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I want to try my hand at designing quantum algorithms to solve certain problems. I feel like I understand (for example) how Grover's algorithm and Shor's algorithm work, and I'm excited to apply the various "computing tricks" that aren't available in classical computing. Unfortunately, my knowledge of such tricks is limited to their application in the few famous algorithms, and I'm not at all sure how to legitimately apply them in general.

Are there any resources available that will quickly bring me up to speed?

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4 Answers 4

the classic reference for a computer scientist wanting to get up to speed on quantum algorithms is:

Quantum Computer Science by David Mermin.

In the 1990's it was realized that quantum physics has some spectacular applications in computer science. This book is a concise introduction to quantum computation, developing the basic elements of this new branch of computational theory without assuming any background in physics. It begins with an introduction to the quantum theory from a computer-science perspective. It illustrates the quantum-computational approach with several elementary examples of quantum speed-up, before moving to the major applications: Shor's factoring algorithm, Grover's search algorithm, and quantum error correction. The book is intended primarily for computer scientists who know nothing about quantum theory, but will also be of interest to physicists who want to learn the theory of quantum computation, and philosophers of science interested in quantum foundational issues.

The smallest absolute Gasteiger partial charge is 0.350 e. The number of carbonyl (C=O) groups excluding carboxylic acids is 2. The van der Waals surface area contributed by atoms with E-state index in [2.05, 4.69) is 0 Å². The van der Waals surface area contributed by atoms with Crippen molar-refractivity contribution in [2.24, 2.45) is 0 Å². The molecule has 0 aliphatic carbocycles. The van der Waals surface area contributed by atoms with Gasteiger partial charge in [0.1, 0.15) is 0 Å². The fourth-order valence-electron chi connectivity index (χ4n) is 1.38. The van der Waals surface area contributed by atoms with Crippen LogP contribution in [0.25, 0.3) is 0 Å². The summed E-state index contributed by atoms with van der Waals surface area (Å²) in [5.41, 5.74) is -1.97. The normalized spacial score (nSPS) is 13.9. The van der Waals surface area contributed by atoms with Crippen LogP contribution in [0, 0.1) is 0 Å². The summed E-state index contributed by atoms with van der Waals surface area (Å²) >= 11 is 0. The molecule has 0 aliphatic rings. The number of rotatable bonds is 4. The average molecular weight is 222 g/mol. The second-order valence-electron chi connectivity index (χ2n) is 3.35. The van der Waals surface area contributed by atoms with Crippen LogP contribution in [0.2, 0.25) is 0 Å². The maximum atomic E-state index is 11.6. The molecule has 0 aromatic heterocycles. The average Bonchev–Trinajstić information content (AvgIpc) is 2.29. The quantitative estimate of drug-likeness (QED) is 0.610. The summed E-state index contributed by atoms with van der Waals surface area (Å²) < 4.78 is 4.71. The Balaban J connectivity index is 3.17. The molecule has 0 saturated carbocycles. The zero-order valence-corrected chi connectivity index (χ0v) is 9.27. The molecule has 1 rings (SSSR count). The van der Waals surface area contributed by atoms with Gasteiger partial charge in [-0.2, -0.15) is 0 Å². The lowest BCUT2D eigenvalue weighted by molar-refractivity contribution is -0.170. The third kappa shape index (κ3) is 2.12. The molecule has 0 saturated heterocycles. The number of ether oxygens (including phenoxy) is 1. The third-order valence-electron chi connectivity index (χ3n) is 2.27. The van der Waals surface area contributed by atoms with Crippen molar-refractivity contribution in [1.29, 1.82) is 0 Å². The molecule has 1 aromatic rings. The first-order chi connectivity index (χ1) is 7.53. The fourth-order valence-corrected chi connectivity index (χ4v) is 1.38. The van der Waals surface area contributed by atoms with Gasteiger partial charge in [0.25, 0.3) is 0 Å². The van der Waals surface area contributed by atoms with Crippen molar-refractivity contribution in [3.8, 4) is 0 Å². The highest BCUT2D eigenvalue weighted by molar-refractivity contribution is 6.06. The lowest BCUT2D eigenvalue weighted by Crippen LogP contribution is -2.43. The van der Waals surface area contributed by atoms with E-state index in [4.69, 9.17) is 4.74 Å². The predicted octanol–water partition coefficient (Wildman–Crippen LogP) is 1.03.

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Since you understand Grover's algorithm and Shor's algorithm, you're a lot closer to being up to speed than you might guess. Specifically, the field of quantum algorithms is fairly narrow, much more so than classical algorithms, so getting caught up is not as daunting. Aside from generalities like using quantum computers to simulate quantum systems, there are only three or four main types of quantum algorithms (at a broad level like "quantum Fourier sampling").

The right place to start is books like Mermin or Nielsen and Chuang, as in the other answers, but after that you'll have to move to papers. Stephen Jordan has compiled a pretty comprehensive list of about two hundred quantum algorithms papers in the Quantum Algorithms Zoo, organized by problem. Browsing through this list is a good way to get an overview of what's out there and choose some papers relevant to your interests.

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P.S. Jordan also links to several survey papers in the navigation bar on the right. –  Henry Cohn May 3 '13 at 13:00

I thought the standard book was Nielsen and Chuang, "Quantum Computation and Quantum Information", but maybe it's out of date by now.

PS, you might be better off asking on http://cstheory.stackexchange.com .

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It's still in use in the classroom. Together with Kitaev's textbook. –  Alan May 3 '13 at 12:29

I think this book is good for beginning:

"An introduction to quantum computing algorithms" by Pittenger A.O.

Also, the course by Prof. $Vazirani$ on $edx$ "(www.edx.org)" is good way for learning the necessary material in this way.

Since, there are two main algorithms and other algorithms uses these basic algorithms, you can understand deeply these two quantum algorithms and modify your problem again to find an approach. These two basic and important algorithms are Grover's algorithm (for searching problem) and Shor's algorithm (for factorization). Also, Simons algorithm is good for studying. But, in general, you must learn Fourier sampling and superposition and the quantum gates and their works.

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